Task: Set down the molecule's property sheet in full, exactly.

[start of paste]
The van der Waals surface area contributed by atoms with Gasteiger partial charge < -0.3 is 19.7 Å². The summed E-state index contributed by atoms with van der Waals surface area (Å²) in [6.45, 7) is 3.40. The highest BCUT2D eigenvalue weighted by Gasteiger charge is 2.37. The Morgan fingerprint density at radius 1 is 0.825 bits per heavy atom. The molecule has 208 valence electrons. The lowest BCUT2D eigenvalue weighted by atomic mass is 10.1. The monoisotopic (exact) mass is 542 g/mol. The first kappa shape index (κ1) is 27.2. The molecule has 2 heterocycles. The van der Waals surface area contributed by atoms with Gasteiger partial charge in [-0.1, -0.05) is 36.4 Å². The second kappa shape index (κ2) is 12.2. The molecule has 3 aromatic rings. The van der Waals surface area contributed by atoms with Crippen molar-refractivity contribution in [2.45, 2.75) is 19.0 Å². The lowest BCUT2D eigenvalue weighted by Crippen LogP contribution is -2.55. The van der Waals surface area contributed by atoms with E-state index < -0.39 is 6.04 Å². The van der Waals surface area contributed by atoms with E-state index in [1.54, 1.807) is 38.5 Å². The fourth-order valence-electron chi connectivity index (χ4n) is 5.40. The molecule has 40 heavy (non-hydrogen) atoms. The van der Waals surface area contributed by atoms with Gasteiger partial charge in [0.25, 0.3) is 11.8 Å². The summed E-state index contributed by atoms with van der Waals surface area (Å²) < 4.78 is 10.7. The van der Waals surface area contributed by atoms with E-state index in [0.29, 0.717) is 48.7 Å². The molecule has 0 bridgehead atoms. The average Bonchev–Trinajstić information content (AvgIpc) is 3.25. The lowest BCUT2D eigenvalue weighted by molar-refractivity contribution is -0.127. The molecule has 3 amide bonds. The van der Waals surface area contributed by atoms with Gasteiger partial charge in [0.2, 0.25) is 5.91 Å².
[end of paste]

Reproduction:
The van der Waals surface area contributed by atoms with Gasteiger partial charge < -0.3 is 19.7 Å². The summed E-state index contributed by atoms with van der Waals surface area (Å²) in [6.45, 7) is 3.40. The highest BCUT2D eigenvalue weighted by Gasteiger charge is 2.37. The Morgan fingerprint density at radius 1 is 0.825 bits per heavy atom. The molecule has 208 valence electrons. The lowest BCUT2D eigenvalue weighted by atomic mass is 10.1. The monoisotopic (exact) mass is 542 g/mol. The first kappa shape index (κ1) is 27.2. The molecule has 2 heterocycles. The van der Waals surface area contributed by atoms with Gasteiger partial charge in [-0.1, -0.05) is 36.4 Å². The second kappa shape index (κ2) is 12.2. The molecule has 3 aromatic rings. The van der Waals surface area contributed by atoms with Crippen molar-refractivity contribution in [2.45, 2.75) is 19.0 Å². The lowest BCUT2D eigenvalue weighted by Crippen LogP contribution is -2.55. The van der Waals surface area contributed by atoms with E-state index < -0.39 is 6.04 Å². The van der Waals surface area contributed by atoms with E-state index in [1.54, 1.807) is 38.5 Å². The fourth-order valence-electron chi connectivity index (χ4n) is 5.40. The molecule has 40 heavy (non-hydrogen) atoms. The van der Waals surface area contributed by atoms with Gasteiger partial charge in [0.25, 0.3) is 11.8 Å². The summed E-state index contributed by atoms with van der Waals surface area (Å²) < 4.78 is 10.7. The van der Waals surface area contributed by atoms with E-state index in [0.29, 0.717) is 48.7 Å². The molecule has 0 bridgehead atoms. The average Bonchev–Trinajstić information content (AvgIpc) is 3.25. The lowest BCUT2D eigenvalue weighted by molar-refractivity contribution is -0.127. The molecule has 3 amide bonds. The van der Waals surface area contributed by atoms with Gasteiger partial charge in [0.2, 0.25) is 5.91 Å².